Normally licensing questions are very few and far between which is why I don’t think I’ve posted about the subject before. On the MSMQ newsgroups, someone posted that they had:
“observed that the number of users capable of connecting to such queue depends on the number of concurrent connections set in the Licensing mode Windows 2003 Server.”
This is correct. If you are using the native MSMQ protocol to send messages, or RPC to receive them, then you need a Client Access License (CAL). This requirement is documented here:
“MSMQ checks Windows NT CALs only for message transfer sessions.
A CAL is not required for other forms of MSMQ network traffic, such as creating, locating, and deleting queues.”
Note that the KB article is a trifle old and some references no longer apply, such as the need for SQL licenses (MSMQ 1.0 only).
It can become a problem to determine the optimum number of CALs required because of the length of time that a network connections between MSMQ machines can be in use for. Other applications may only make contact for a short period, allowing for many users to perform work at roughly the same time without exhausting the licenses. As a result, for example, 100 people may be able to use a server configured with 30 licences. MSMQ connections, though, last from minutes to months and the re-use of licenses is much less efficient. In large companies, this need for licenses may become expensive.
So what are the alternatives?
One that does not require a major redesign is to send MSMQ messages over HTTP. As the messages are POSTed to a web application, the licensing model is different although not as simple. It is important to take into account how the clients are authenticated and where they are located.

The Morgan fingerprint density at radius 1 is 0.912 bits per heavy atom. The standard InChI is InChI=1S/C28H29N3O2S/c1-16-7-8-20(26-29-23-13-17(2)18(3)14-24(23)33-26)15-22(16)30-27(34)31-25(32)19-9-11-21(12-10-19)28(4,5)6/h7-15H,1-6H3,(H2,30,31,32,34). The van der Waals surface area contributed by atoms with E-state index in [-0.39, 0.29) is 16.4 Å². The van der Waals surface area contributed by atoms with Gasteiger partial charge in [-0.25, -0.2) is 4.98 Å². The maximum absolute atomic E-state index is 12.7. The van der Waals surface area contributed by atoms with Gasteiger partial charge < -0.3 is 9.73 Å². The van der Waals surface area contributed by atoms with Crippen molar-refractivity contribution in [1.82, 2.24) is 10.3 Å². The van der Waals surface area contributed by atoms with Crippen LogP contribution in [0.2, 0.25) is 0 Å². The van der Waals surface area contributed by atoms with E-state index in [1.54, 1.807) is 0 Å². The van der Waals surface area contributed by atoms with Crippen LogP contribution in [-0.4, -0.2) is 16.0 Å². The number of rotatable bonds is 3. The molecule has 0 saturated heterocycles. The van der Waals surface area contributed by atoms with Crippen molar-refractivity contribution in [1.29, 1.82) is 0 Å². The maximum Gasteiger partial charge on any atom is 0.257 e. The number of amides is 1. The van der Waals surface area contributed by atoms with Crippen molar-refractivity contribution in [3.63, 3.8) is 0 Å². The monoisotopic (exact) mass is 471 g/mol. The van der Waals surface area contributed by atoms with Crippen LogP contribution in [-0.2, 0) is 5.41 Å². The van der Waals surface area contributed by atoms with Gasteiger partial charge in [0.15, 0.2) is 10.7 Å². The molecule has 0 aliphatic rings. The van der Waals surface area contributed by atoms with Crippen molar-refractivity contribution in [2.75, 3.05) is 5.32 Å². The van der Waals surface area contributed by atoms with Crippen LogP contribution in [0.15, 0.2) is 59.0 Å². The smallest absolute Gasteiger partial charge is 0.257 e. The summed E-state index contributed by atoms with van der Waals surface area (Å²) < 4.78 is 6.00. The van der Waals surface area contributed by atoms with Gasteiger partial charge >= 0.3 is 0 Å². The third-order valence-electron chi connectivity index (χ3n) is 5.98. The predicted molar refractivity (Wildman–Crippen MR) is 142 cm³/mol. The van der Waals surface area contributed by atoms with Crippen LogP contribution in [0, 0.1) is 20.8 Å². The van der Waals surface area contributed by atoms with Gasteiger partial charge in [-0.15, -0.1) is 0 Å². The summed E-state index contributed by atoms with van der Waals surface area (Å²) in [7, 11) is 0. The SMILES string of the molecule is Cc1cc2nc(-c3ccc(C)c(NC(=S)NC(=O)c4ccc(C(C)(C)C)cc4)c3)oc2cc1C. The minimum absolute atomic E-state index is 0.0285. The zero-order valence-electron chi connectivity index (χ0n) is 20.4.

Looking at the Windows Server 2008 Licensing FAQ
Q. When do I need to acquire a Windows Server 2008 CAL?
A. A Windows Server 2008 CAL is required when a user or device accesses or uses the Windows Server 2008 server software. However, if access is through the Internet and is anonymous (for example, when browsing a public Web site), a Windows Server CAL is not required. Also, if that user is an external user, another option is to acquire an External Connector license.
So if clients are sending MSMQ messages over the Internet without being authenticated then no CAL is required. If the clients are to be identified, though, then you could go for the External Connector license option.
An alternative, although still using HTTP support for MSMQ, is to deploy Windows Web Server 2008 as the same FAQ says:
Q. Do I need to acquire Windows CALs to access servers running Windows Web Server 2008?
A. No. Windows CALs are not applicable to Windows Web Server 2008. However, Windows Web Server 2008 can be used as the scale-out front end for applications such as Windows SharePoint Services. In these scale-out configurations, Windows CALs will be required since servers running Windows Web Server 2008 are connecting to back-end applications running on Windows Server 2008 Standard and above.
As MSMQ comes with Windows Web Server 2008, I don’t expect it to be treated in the same way Windows SharePoint Services are in the answer above.
I’ll revisit this post if I come across some different approaches, such as concentrating connections with store-and-forward servers.